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Government Executive Editor in Chief Tom Shoop, along with other editors and staff correspondents, look at the federal bureaucracy from the outside in.

Cabinet Leaders Distance Themselves From Trump’s Charlottesville Remarks

President Trump may believe there are “two sides to a story,” as he put it during a contentious press conference on Tuesday in reference to the deadly violence in Charlottesville, Virginia, last weekend, but key members of Trump’s cabinet appear to be far less conflicted over where to place the blame.

Soon after a man who appeared in photographs to be protesting with white supremacists allegedly drove a car into a crowd of counterprotesters, killing one and injuring 19 others, Attorney General Jeff Sessions announce that the Justice Department would pursue a civil rights investigation into the events.

"When such actions arise from racial bigotry and hatred, they betray our core values and cannot be tolerated," Sessions said, adding that “justice will prevail.”

At a press conference Wednesday, Veterans Affairs Secretary David Shulkin said allowing neo-Nazis “to go unchallenged” was a disservice to all veterans. “I am strongly against them, and I believe that we have to all speak up as Americans,” he said.

Likewise, the military service chiefs all have issued unequivocal statements condemning racism and bigotry. As Ben Watson pointed out at Defense One: “The U.S. Army’s top general on Wednesday became the latest high-ranking...

A Whistleblower’s Guide for the Trump Era

The federal whistleblower community in recent years has seen an array of new laws, headline cases and bipartisan calls from lawmakers for new protections.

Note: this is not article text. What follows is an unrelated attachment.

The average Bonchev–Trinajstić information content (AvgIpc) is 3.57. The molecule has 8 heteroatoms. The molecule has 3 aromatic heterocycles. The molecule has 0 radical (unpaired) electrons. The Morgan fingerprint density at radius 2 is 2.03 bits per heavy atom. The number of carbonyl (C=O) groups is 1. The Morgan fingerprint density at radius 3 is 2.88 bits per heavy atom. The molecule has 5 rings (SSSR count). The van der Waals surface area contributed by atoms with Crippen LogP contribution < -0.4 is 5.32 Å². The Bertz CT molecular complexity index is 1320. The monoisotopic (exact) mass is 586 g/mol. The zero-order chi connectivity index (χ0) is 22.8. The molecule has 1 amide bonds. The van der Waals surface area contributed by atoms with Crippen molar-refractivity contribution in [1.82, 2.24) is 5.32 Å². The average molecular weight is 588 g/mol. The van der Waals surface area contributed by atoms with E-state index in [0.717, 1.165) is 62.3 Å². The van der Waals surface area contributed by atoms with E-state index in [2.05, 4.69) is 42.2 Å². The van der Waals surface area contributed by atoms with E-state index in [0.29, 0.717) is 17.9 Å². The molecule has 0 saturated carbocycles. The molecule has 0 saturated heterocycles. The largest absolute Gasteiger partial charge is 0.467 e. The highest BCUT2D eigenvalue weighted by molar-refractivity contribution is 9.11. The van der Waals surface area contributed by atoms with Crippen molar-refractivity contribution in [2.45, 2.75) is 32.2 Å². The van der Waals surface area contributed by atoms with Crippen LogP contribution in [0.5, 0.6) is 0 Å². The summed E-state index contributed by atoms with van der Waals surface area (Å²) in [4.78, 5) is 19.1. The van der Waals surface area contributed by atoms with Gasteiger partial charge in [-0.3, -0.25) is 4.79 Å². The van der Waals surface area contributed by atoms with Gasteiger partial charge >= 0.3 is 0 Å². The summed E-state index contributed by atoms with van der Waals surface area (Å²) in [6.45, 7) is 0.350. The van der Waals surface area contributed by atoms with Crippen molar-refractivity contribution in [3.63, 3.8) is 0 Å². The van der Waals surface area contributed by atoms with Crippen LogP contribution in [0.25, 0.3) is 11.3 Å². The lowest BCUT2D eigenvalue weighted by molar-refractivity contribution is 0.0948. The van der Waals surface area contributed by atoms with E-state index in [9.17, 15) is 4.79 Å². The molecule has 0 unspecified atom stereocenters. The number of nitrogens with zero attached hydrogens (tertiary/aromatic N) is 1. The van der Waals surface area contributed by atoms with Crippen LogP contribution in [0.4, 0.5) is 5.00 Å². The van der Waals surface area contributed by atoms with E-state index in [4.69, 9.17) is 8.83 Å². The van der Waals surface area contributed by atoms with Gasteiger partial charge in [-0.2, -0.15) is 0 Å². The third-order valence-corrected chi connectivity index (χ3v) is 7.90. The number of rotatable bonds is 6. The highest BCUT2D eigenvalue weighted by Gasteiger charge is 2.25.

Whether its members turn out to be misguided attention-seekers or brave souls risking their jobs (and peace of mind) to call out waste, fraud or abuse, they all need legal tools.

Which is why Stephen Kohn, a longtime attorney specializing in whistleblowers at the nonprofit National Whistleblower Center, just released an expanded edition of “The New Whistleblower’s Handbook: A Step-by-Step Guide to Doing What's Right and Protecting Yourself” in time for the Trump era.

The updated, 550-page paperback comes at a time when the Trump administration has demonstrated some sympathy for whistleblowers, but has also been attacked for allegedly stifling the communications of agency employees who might be exercising their whistleblower rights.

“Good whistleblowing is apolitical, and falls where it falls,” Kohn said in an interview with Government Executive. A disclosure “should be a neutral expose of waste, fraud and abuse and violations of law” regardless of who is president.

So Kohn, in adding 200 pages, wrote a chapter titled “Politics is Poisonous,” which states that “Allegations raised by employees often embarrass elected officials...

How Much Patriotism do Military Bands Inspire? Watchdog Wants Better Measures

When talking about the arts, it is often said that "beauty is in the eye of the beholder." The Government Accountability Office isn't so sure this is true for music, though, at least in the case of U.S. military bands. The watchdog on Thursday issued a report recommending that the Defense Department do a better job of measuring how the bands are doing at accomplishing their mission of "inspiring patriotism and enhancing the morale of troops."